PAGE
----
|The group in silhouette, Redwall Cavern|
I’ve just resurfaced from my 9th raft trip in the Grand Canyon. I have a few observations.
My last few trips were different. Easier. They were gatherings of smaller groups (12 vs 23), shorter duration (10 vs 14 days) and we moved down the river on motorized rafts. This last thing is relevant because they travel faster and there’s relatively less time on the water, as well as the drier experience of riding higher and more security for my camera gear. Yes, I have insurance, but that won’t help if my gear tanks on day two. One of the rafts is paddled, as well, which (though fun) means more work as six guests and a guide propel the boat. Really, though, I think age is beginning to catch up with me. Ouch.
Long time readers might remember that I’ve been threatening to stop doing these trips for some time. So much for my credibility, but I’ll commit to the following; if I do it again, I’ll do it the easy way.
|Metallic light, Hot Na Na Camp|
It’s tempting to lead with the hardships but let’s talk about the good stuff. Being in the bottom of the Grand Canyon is a rare and precious gift. Light plays across the walls and water through the day and night. The stars are breathtaking. Nothing smells like the river corridor and cocktails taste better. Wildlife is everywhere, and I find I have the time and motivation to notice lizards, bighorn sheep, peregrines, osprey.
After a few days, I’m fully immersed in the experience. Removed from the details and chaos of “rim life,” I learn about what remains (which I believe is who I really am.)
We scheduled this trip with three friends, and the chance for the five of us to hang out in this special setting was priceless. We made some new friends, too.
|The elegant dory cuts through Lava Falls Rapid|
Photographing five of the six boats coming through Lava Falls Rapid was a highlight for sure.
|Granite Rapid detail|
I also loved experimenting with different ways to show the power and chaos of Granite Rapid.
We had wind, gusting to about 50 mph. We saw actual waterspouts on the river, and anyone who has camped in sand can imagine what that night was like. The wind makes some tricky rapids more treacherous. The Trip Leader, in an abundance of caution, waited a couple of hours for a let-up (which we didn’t get) above Hance Rapid. What I didn’t want to share with the group is that there was a death on the river last season which was partly attributable to wind. Ultimately our skilled professional guides brought us through safely, though.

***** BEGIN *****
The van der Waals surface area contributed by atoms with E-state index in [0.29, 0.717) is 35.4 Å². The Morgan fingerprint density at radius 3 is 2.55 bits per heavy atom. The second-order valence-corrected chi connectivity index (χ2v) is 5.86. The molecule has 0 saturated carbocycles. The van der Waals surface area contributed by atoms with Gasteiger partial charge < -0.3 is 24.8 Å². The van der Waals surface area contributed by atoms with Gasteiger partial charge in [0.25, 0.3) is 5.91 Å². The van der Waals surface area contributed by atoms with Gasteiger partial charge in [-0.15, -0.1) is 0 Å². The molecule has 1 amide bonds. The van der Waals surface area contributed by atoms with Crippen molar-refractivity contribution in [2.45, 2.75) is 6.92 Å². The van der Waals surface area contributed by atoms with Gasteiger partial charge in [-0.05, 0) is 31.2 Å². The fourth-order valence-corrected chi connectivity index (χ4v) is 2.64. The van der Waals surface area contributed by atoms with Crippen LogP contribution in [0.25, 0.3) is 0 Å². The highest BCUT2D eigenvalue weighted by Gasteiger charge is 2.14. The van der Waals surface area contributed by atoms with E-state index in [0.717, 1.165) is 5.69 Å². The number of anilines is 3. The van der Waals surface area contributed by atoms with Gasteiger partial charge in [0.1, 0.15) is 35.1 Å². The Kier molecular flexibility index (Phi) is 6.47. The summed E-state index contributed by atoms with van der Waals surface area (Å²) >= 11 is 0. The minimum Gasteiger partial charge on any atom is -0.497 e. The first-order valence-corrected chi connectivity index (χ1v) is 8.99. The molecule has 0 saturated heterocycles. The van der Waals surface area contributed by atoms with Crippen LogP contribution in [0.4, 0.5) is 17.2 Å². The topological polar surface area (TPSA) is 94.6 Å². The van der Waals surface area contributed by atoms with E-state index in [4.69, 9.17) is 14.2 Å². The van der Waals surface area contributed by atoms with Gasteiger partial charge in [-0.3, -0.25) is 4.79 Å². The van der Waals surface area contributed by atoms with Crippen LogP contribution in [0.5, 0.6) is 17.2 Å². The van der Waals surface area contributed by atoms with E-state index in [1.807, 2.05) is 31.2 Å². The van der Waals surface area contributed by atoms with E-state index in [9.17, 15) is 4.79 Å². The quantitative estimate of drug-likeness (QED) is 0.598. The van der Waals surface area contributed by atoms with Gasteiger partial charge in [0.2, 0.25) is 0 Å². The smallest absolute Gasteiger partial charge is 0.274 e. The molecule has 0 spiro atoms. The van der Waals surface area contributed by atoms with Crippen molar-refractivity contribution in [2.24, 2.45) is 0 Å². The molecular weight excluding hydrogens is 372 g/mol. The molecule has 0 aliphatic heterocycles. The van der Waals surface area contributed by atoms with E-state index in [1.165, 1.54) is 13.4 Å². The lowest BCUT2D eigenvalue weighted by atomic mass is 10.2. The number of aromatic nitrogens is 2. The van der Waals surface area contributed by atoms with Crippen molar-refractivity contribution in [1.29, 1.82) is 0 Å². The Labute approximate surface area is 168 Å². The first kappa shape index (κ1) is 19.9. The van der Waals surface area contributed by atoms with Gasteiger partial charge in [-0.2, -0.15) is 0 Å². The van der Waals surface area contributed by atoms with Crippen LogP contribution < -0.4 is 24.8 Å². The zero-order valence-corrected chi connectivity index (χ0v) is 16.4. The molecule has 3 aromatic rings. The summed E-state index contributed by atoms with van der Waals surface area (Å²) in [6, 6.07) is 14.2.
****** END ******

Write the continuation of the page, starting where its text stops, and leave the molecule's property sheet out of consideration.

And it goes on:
|Particulate-enhanced light near Grapevine Camp|
The wind created some lovely light, filtering though the dust.
What about the virus, you ask? On day 7, four of the six guides woke up with vomiting and diarrhea. By that night two more of us were ill. Eventually there were 8 of 30, which is very good containment for what was likely the very contagious Noro virus. The Park Service is apparently still investigating the situation, so there’s a lot we don’t know. I’ll follow up and amend this post if I can convince them to tell me anything. Bottom line: the guides heroically rowed the big rapids while ill and I lost a couple of days napping instead of doing anything requiring any effort. There were several days when I didn’t take any usable pictures at all.
|Moonset and Diamond Peak at dawn, river mile 222|
I have no regrets, now that I look at the trip with some perspective, home with my dog and electric toothbrush.
|Marco doing the thing, near South Canyon|
More favorite images are in the Spring 2022 Gallery on the website.